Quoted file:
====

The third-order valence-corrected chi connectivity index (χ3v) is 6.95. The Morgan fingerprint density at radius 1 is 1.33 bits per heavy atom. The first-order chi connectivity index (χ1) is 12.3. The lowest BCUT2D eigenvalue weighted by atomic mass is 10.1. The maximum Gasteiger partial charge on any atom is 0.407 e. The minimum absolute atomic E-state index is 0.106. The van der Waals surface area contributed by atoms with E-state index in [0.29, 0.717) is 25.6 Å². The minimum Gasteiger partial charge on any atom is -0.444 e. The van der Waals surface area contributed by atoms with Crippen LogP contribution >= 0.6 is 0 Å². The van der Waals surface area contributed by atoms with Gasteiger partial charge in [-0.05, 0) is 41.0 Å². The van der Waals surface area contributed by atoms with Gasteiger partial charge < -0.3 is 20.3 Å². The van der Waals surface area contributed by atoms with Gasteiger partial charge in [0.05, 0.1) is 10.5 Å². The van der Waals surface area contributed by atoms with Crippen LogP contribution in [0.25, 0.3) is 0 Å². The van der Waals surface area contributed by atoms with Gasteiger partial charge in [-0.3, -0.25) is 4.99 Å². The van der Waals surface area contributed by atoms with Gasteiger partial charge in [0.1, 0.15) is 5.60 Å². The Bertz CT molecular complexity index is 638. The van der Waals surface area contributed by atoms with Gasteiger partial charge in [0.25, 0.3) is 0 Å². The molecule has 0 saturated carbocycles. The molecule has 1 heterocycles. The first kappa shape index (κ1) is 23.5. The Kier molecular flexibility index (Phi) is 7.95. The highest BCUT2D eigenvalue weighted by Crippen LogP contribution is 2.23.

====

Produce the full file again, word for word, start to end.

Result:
The third-order valence-corrected chi connectivity index (χ3v) is 6.95. The Morgan fingerprint density at radius 1 is 1.33 bits per heavy atom. The first-order chi connectivity index (χ1) is 12.3. The lowest BCUT2D eigenvalue weighted by atomic mass is 10.1. The maximum Gasteiger partial charge on any atom is 0.407 e. The minimum absolute atomic E-state index is 0.106. The van der Waals surface area contributed by atoms with E-state index in [0.29, 0.717) is 25.6 Å². The minimum Gasteiger partial charge on any atom is -0.444 e. The van der Waals surface area contributed by atoms with Crippen LogP contribution >= 0.6 is 0 Å². The van der Waals surface area contributed by atoms with Gasteiger partial charge in [-0.05, 0) is 41.0 Å². The van der Waals surface area contributed by atoms with Gasteiger partial charge < -0.3 is 20.3 Å². The van der Waals surface area contributed by atoms with Gasteiger partial charge in [0.05, 0.1) is 10.5 Å². The van der Waals surface area contributed by atoms with Crippen LogP contribution in [0.25, 0.3) is 0 Å². The van der Waals surface area contributed by atoms with Gasteiger partial charge in [-0.3, -0.25) is 4.99 Å². The van der Waals surface area contributed by atoms with Gasteiger partial charge in [0.1, 0.15) is 5.60 Å². The Bertz CT molecular complexity index is 638. The van der Waals surface area contributed by atoms with Gasteiger partial charge in [0.25, 0.3) is 0 Å². The molecule has 0 saturated carbocycles. The molecule has 1 heterocycles. The first kappa shape index (κ1) is 23.5. The Kier molecular flexibility index (Phi) is 7.95. The highest BCUT2D eigenvalue weighted by Crippen LogP contribution is 2.23.